   a public figure or official may not recover
    for intentional infliction of emotional
    distress arising from a publication unless
    the publication contains a false statement of
    fact that was made with actual malice.
Hustler Magazine v. Falwell (1988)
   That the material might be deemed
    outrageous and that it might have been
    intended to cause severe emotional distress
    were not enough to overcome the First
    Amendment.
Obscenity test (not protected by 1st
Amendment)
   1. The average person, applying contemporary
    community standards' would find that the work,
    taken as a whole, appeals to the prurient interest
   2. The work depicts or describes, in a patently
    offensive way, sexual conduct specifically defined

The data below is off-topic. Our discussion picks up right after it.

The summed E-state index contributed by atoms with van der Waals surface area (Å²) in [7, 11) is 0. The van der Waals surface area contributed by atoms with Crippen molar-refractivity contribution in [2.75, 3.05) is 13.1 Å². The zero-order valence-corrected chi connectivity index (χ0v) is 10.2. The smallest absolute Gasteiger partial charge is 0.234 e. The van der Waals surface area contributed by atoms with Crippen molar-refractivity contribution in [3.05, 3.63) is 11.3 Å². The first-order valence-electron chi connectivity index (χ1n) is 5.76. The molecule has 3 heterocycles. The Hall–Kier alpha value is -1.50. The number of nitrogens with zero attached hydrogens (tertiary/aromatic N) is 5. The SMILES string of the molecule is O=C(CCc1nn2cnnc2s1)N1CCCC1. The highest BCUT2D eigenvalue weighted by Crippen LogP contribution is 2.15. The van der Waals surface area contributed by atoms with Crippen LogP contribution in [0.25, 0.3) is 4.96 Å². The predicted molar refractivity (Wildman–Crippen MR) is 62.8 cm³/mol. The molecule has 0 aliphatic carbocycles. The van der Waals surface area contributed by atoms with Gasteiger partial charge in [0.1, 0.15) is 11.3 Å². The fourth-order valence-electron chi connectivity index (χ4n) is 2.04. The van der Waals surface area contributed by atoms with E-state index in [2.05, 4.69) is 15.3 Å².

by the applicable state law
   3. The work, taken as a whole, lacks serious
    literary, artistic, political, or scientific value.
Contemporary Arts Center in Cincinnati,
Ohio: Robert Mapplethorpe Show
   Dennis Barrie and the                Protesters outside the
    Contemporary Arts Center were         Contemporary Arts Center
    indicted for pandering
    obscenity hours after the
    opening of the show that
    exhibited several portraits,
    mostly of sadomasochistic acts.
         Mr. Barrie and the
    arts center he directed
    were acquitted in a much-
    publicized trial that lasted
    six months.
Obscene versus indecent
   Obscenity: a class of sexual material so
    offensive that is deemed by the Supreme
    Court to have virtually no 1st Amendment
    protection
   Indecency: not necessarily obscene, but
    deemed inappropriate for the airwaves
Obscene? Indecent?
   http://www.youtube.com/watch?v=koRlFnBlDH0



   European Union Official advertisement for
    European Cinema

   http://www.ifilm.com/video/2671016



   Carls Jr commercial
Indecent: Definitional problems
   Indecent: offending against decency;